After examining some of my guns, I realize I didn't cover all the bases. There are two types of friction rings. The older ones (pre WWII, I believe) have an inside bevel on one end and the thick rim on the other. The newer ones have the same inside bevel but an outside bevel on what was the thick rim side. The outside bevel goes next to the recoil spring just like the thick rim side on the older ones. The two other split friction pieces ( bronze piece with it's steel collar) go on after the solid ring steel friction ring.


Top
 Profile  
 
 Post subject: Re: Adjusting Remington Model 11
PostPosted: Mon Sep 29, 2003 7:28 pm 
Crown Grade
User avatar

Joined: Mon Sep 29, 2003 10:23 am
Posts: 3296
Location: Vermont
I do follow you, and I am just trying to understand...See the link below for parts explosion...

http://www.okiegunsmithshop.com/Remington_Model_11.jpg

However...My particular Model 11 was (according to matching serial #'s) manufactured in 1921...The inside edge of the loop off the barrel (that rides over the magazine tube and touches the Friction Piece/Friction Spring assembly) is beveled...This bevel runs over the (top) edge of the phosphorus bronze Friction Piece [#82] (that has the spring steel Friction Spring [#83] wrapped around it)...Upon recoil, this applies a constriction to the Friction Piece/Friction Spring assembly [#82 & #83 Assempled]...This was one configuration...I want to know the appx. shot charge and dram equivalent for this configuration...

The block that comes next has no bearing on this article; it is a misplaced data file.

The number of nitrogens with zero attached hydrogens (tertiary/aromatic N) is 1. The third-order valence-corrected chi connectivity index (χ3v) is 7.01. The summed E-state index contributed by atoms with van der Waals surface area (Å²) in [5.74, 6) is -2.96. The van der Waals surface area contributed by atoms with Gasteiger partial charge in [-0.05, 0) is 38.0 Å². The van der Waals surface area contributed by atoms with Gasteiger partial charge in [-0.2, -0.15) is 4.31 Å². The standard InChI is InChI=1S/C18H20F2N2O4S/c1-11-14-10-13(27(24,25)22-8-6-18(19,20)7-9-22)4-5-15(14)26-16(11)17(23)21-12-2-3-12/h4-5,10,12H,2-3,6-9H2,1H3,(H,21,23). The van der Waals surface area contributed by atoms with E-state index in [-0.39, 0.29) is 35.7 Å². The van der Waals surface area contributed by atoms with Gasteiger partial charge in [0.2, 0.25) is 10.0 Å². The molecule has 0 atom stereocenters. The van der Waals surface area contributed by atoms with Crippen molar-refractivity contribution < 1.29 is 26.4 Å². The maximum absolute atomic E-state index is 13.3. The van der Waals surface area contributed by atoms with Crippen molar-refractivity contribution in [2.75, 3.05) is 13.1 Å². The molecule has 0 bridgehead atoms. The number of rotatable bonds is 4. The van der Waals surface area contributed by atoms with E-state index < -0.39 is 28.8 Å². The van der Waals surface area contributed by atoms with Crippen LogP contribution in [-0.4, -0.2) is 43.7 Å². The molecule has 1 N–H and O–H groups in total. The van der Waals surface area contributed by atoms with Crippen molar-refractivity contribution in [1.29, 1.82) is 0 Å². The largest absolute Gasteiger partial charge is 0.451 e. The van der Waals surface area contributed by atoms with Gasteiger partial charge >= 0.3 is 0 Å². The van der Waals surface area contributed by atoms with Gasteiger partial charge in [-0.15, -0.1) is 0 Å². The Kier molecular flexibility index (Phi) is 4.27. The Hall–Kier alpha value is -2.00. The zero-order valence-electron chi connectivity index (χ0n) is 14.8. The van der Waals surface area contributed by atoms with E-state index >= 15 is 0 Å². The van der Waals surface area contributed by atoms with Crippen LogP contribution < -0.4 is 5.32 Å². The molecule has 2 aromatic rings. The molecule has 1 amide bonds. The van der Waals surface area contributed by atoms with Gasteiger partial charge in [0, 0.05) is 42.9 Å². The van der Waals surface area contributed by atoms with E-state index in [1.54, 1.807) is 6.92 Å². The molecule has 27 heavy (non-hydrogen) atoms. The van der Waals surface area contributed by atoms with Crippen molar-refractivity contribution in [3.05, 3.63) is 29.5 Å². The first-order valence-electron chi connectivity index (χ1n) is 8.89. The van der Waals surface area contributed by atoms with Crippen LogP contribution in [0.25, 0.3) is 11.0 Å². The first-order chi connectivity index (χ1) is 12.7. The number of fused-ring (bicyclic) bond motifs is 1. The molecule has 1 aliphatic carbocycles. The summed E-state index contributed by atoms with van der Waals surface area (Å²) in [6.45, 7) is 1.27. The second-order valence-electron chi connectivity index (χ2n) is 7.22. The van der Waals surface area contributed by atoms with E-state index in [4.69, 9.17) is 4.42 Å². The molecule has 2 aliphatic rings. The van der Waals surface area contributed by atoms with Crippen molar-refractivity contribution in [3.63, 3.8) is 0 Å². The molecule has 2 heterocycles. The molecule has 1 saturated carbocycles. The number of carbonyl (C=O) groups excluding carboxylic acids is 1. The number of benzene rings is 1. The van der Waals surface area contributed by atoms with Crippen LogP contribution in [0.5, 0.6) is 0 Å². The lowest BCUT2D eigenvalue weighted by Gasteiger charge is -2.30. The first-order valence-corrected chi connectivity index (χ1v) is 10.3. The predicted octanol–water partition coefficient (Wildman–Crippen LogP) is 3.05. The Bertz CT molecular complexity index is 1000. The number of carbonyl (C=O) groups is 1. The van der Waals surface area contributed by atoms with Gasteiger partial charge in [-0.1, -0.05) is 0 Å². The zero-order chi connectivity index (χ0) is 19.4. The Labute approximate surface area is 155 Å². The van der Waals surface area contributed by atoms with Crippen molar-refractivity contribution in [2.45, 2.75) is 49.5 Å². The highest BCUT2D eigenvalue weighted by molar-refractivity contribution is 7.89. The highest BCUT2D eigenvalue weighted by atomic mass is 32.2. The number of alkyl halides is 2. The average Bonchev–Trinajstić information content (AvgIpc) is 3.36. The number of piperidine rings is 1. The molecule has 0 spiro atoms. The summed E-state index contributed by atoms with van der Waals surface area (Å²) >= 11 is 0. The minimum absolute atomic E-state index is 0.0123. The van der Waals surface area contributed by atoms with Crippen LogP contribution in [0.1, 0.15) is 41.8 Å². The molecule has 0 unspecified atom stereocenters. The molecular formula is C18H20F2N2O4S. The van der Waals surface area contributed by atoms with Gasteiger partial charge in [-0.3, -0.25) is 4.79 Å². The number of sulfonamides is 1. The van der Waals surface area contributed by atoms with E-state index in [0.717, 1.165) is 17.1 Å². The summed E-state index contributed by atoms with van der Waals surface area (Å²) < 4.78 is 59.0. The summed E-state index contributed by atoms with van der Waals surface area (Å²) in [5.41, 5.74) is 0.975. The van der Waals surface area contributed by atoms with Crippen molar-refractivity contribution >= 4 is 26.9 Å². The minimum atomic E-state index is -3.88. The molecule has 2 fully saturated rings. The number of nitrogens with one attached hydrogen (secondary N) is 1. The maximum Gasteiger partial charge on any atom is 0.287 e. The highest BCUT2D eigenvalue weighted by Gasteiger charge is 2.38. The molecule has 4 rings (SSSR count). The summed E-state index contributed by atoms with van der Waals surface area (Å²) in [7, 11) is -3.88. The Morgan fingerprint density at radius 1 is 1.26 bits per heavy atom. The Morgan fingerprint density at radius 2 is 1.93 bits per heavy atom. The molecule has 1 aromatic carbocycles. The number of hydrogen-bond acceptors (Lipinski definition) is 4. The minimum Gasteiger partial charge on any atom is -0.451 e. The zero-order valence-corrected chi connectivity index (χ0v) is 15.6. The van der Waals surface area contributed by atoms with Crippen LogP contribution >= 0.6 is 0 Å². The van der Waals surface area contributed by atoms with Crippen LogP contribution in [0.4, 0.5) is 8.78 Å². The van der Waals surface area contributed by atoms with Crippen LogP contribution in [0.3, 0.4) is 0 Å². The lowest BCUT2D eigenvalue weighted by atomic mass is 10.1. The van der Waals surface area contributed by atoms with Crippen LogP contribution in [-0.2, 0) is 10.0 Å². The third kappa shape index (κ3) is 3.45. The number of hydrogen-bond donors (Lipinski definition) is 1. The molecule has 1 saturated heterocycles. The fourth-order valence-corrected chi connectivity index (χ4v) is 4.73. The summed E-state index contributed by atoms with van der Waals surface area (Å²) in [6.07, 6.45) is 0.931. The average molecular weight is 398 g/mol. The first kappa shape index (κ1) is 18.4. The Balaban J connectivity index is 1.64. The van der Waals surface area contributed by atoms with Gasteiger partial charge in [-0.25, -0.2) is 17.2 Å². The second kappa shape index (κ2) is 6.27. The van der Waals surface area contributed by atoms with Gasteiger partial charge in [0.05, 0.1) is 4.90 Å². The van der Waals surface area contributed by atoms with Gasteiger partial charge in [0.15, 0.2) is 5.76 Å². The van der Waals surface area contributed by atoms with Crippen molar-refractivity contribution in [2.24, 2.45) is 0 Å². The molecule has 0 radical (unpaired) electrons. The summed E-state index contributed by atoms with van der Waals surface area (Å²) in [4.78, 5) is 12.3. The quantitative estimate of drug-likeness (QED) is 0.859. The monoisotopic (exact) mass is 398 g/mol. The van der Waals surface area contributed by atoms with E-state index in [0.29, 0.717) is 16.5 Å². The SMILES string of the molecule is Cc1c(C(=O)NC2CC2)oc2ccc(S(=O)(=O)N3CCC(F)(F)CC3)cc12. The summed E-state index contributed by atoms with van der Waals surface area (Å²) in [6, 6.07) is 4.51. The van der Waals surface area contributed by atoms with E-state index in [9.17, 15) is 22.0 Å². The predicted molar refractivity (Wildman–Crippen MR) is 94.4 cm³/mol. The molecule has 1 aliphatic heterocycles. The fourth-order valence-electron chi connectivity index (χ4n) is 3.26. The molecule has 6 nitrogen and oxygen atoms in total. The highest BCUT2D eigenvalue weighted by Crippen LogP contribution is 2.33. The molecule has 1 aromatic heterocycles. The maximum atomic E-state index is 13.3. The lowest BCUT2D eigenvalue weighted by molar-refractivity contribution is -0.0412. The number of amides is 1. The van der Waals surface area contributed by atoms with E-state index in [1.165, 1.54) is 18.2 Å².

With the addition of the Friction Ring [#80] beneath the the Friction Piece/Friction Spring assembly, above the Recoil Spring, the recoil technical specs were changed...This was another of the configurations I am pretty sure of (but have no clue what they relate to in charges)...In addition to the raw parts changes, there were varying degrees of lubrication applied to the Magazine Tube that would allow for fine tuning of the felt recoil and longevity of parts in relation to the varying loads fired...